Laboyd

Ian Laboyd walks out of the courtroom after his sentencing hearing on Thursday, Oct. 15.

A judge has sentenced 18-year-old Ian Zachary Laboyd on one count of manslaughter and one count of aggravated assault after Laboyd pleaded guilty to the charges on Thursday, Oct. 15.

The manslaughter charge is in connection with the killing of 19-year-old Matthew York and the aggravated assault charge is in connection with the wounding of 19-year-old Parker Haider.

The sentencing comes after Northwest District Judge Ben Johnson approved a new plea agreement.

The new agreement reduced the number of charges against Laboyd from five to two.

In January 2020, Laboyd pleaded not guilty to manslaughter, aggravated assault, possession of stolen property, delivery of a controlled substance and tampering with physical evidence.

But per the new agreement brought forth on Thursday, Laboyd pleaded guilty to the Class B felony of manslaughter and the Class C felony of aggravated assault. The other three charges were dismissed.

For the first count of manslaughter, Johnson sentenced Laboyd to serve 10 years with the North Dakota Department of Corrections. Johnson also noted that there is a four-year mandatory minimum that he must serve and the “85 percent rule” does apply in this case.

What that means is, Laboyd must serve 85 percent of his sentence without the possibility of parole.

Additionally, Laboyd will have to pay $675 in mandatory court fees and he will receive credit for 337 days served as of Oct. 15.

For the second count of aggravated assault Laboyd will serve two years out of the five-year sentence, after which he will serve five years of supervised probation.

He will have to complete a chemical dependency evaluation as well.

Laboyd is not allowed to have any contact with the York or Haider families.

Restitution for both counts (burial expenses for York and medical expenses for Haider) are to be determined.

Johnson addressed the courtroom and said that his decision on Thursday was to accept or reject the agreement.

He pointed out that he was not trying to make any statements about what facts are correct or who is right and who is wrong, rather he was just making a determination on whether the agreement is appropriate.

“I don’t have any other discretion other than that,” Johnson said, addressing the court room before he announced his decision to accept the agreement. “Nothing I say here today will change anything that happened last November. Nothing I say here today will bring anybody back who’s not here.”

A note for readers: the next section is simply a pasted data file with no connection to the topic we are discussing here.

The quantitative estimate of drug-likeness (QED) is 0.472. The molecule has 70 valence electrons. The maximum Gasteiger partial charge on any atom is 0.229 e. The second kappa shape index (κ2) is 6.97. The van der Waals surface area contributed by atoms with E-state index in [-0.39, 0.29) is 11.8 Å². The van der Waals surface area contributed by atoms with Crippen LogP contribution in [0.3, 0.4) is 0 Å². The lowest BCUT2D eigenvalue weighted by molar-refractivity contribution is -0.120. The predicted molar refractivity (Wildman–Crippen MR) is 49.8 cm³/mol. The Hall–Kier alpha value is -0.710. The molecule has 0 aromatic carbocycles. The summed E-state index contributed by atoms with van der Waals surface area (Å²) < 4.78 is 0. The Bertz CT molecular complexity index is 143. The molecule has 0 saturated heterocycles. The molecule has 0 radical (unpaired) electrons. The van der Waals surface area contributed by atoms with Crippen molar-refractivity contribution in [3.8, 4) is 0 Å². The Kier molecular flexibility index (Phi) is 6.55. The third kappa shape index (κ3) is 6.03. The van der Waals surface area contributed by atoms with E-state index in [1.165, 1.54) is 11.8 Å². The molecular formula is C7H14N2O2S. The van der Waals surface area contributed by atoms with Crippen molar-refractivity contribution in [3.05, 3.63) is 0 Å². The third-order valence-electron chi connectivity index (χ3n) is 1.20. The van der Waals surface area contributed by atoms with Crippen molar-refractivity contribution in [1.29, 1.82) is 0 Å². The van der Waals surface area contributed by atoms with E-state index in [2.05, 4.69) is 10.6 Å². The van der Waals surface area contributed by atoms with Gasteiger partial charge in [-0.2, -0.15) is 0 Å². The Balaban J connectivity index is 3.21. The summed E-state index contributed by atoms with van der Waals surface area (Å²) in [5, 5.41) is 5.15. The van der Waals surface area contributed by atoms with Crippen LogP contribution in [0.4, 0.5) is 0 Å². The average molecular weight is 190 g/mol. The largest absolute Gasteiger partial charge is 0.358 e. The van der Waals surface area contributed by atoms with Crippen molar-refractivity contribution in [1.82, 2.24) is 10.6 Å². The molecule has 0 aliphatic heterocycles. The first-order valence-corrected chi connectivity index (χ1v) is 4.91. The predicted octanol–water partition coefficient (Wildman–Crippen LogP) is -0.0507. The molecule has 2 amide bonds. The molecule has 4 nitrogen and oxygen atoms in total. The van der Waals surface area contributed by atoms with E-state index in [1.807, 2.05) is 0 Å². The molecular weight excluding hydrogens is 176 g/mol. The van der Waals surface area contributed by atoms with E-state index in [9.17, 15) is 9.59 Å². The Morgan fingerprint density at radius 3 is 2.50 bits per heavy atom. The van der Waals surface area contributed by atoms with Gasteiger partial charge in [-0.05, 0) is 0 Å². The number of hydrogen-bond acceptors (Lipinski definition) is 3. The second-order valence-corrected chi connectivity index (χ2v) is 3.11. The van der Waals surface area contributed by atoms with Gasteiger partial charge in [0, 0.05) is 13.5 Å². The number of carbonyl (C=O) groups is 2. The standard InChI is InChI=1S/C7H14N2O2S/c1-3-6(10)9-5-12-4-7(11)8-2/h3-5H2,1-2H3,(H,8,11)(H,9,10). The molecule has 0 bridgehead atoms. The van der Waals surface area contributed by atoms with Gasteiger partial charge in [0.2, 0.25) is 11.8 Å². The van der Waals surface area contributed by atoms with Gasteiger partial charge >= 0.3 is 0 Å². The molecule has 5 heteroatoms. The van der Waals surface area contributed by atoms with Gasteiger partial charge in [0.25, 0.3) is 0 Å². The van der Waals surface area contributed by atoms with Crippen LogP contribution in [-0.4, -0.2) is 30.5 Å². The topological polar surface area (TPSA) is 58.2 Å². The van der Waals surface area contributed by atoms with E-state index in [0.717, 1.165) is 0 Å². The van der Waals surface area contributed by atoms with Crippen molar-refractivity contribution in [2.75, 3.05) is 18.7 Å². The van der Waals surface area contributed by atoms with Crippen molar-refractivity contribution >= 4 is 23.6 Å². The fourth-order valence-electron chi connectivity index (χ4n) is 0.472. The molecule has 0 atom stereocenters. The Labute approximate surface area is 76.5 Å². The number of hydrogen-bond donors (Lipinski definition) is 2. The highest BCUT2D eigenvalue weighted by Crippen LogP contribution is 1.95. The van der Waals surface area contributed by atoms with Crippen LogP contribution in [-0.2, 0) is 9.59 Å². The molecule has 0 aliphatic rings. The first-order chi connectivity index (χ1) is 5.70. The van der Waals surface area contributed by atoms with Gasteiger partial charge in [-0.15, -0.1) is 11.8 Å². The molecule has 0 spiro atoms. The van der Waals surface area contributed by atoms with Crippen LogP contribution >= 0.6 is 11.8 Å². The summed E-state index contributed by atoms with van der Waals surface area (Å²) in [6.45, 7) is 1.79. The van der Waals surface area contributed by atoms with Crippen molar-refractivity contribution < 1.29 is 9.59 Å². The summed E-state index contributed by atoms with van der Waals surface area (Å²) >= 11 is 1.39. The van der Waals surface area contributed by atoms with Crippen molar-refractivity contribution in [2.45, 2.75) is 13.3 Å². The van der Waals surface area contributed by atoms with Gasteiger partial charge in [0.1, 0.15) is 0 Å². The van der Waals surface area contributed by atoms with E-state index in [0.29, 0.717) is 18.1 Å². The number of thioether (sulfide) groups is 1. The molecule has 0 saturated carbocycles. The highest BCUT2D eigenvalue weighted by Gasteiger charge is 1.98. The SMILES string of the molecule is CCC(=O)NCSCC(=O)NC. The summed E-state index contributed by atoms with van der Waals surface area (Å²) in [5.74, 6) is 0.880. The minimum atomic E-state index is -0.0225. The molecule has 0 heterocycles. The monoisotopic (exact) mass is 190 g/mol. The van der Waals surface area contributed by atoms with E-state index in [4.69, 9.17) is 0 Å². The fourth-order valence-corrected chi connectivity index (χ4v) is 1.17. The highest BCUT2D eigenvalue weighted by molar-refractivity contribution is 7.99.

After he announced that he accepted the agreement, he listed several factors that aided in reaching his conclusion.

One of the main factors was that if Laboyd went to trial there would be a huge possibility that it would be an “all or nothing” case, Johnson said.

In other words, there would either be a conviction or there wouldn’t be, and that was a risk the state did not want to take.

Another factor that was taken into consideration was whether Laboyd acted in self defense, which was something his defense had argued from the start.

Johnson clarified that he was not saying that it was or was not self defense, but the concern surrounding that notion was the uncertainty on whether a jury would factually find that self defense was in play.

“By showing up (to the scene where the crime happened), I think it’s fair to say that (Laboyd) thought that there was going to be harm to whoever else showed up,” Johnson said. “I think that’s fair to say, based upon what I heard. On the same hand, I also think that he thought it was likely that he was going to be harmed. I think everybody (involved) was anticipating a confrontation of some sort.”

Johnson concluded that it was clear to him that Laboyd did fire the gun with a purpose, but whether that purpose was in self defense or whether it was not self defense isn’t the determination he has to make.

“I know he fired the gun because he’s admitting guilt, and the act of firing the gun would cause an individual to likely suffer serious harm,” Johnson said.

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